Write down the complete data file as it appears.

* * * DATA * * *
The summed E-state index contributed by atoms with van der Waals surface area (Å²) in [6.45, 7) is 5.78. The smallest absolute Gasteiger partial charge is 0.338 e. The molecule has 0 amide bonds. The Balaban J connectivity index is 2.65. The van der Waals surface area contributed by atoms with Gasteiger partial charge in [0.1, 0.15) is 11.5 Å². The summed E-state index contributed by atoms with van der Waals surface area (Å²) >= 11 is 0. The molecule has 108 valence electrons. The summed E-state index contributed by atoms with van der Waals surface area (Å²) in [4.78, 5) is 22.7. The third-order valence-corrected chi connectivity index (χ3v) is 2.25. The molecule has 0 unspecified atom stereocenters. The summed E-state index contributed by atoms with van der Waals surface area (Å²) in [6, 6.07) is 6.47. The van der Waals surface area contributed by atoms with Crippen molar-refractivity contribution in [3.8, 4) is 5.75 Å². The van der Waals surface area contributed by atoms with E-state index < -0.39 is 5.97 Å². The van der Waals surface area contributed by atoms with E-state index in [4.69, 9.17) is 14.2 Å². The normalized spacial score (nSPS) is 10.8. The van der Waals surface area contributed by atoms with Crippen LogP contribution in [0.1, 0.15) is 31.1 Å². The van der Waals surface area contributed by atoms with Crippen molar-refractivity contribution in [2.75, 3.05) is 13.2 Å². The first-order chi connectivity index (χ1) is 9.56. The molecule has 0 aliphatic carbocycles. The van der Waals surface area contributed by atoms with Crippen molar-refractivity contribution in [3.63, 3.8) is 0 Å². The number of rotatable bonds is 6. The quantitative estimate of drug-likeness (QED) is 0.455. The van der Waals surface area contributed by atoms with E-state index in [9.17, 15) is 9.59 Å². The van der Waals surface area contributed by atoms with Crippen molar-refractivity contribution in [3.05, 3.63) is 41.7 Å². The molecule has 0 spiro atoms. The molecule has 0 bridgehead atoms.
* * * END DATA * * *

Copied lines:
The summed E-state index contributed by atoms with van der Waals surface area (Å²) in [6.45, 7) is 5.78. The smallest absolute Gasteiger partial charge is 0.338 e. The molecule has 0 amide bonds. The Balaban J connectivity index is 2.65. The van der Waals surface area contributed by atoms with Gasteiger partial charge in [0.1, 0.15) is 11.5 Å². The summed E-state index contributed by atoms with van der Waals surface area (Å²) >= 11 is 0. The molecule has 108 valence electrons. The summed E-state index contributed by atoms with van der Waals surface area (Å²) in [4.78, 5) is 22.7. The third-order valence-corrected chi connectivity index (χ3v) is 2.25. The molecule has 0 unspecified atom stereocenters. The summed E-state index contributed by atoms with van der Waals surface area (Å²) in [6, 6.07) is 6.47. The van der Waals surface area contributed by atoms with Crippen molar-refractivity contribution in [3.8, 4) is 5.75 Å². The van der Waals surface area contributed by atoms with E-state index < -0.39 is 5.97 Å². The van der Waals surface area contributed by atoms with E-state index in [4.69, 9.17) is 14.2 Å². The normalized spacial score (nSPS) is 10.8. The van der Waals surface area contributed by atoms with Crippen LogP contribution in [0.1, 0.15) is 31.1 Å². The van der Waals surface area contributed by atoms with Crippen molar-refractivity contribution in [2.75, 3.05) is 13.2 Å². The first-order chi connectivity index (χ1) is 9.56. The molecule has 0 aliphatic carbocycles. The van der Waals surface area contributed by atoms with Crippen molar-refractivity contribution in [3.63, 3.8) is 0 Å². The number of rotatable bonds is 6. The quantitative estimate of drug-likeness (QED) is 0.455. The van der Waals surface area contributed by atoms with E-state index in [9.17, 15) is 9.59 Å². The van der Waals surface area contributed by atoms with Crippen molar-refractivity contribution in [3.05, 3.63) is 41.7 Å². The molecule has 0 spiro atoms. The molecule has 0 bridgehead atoms.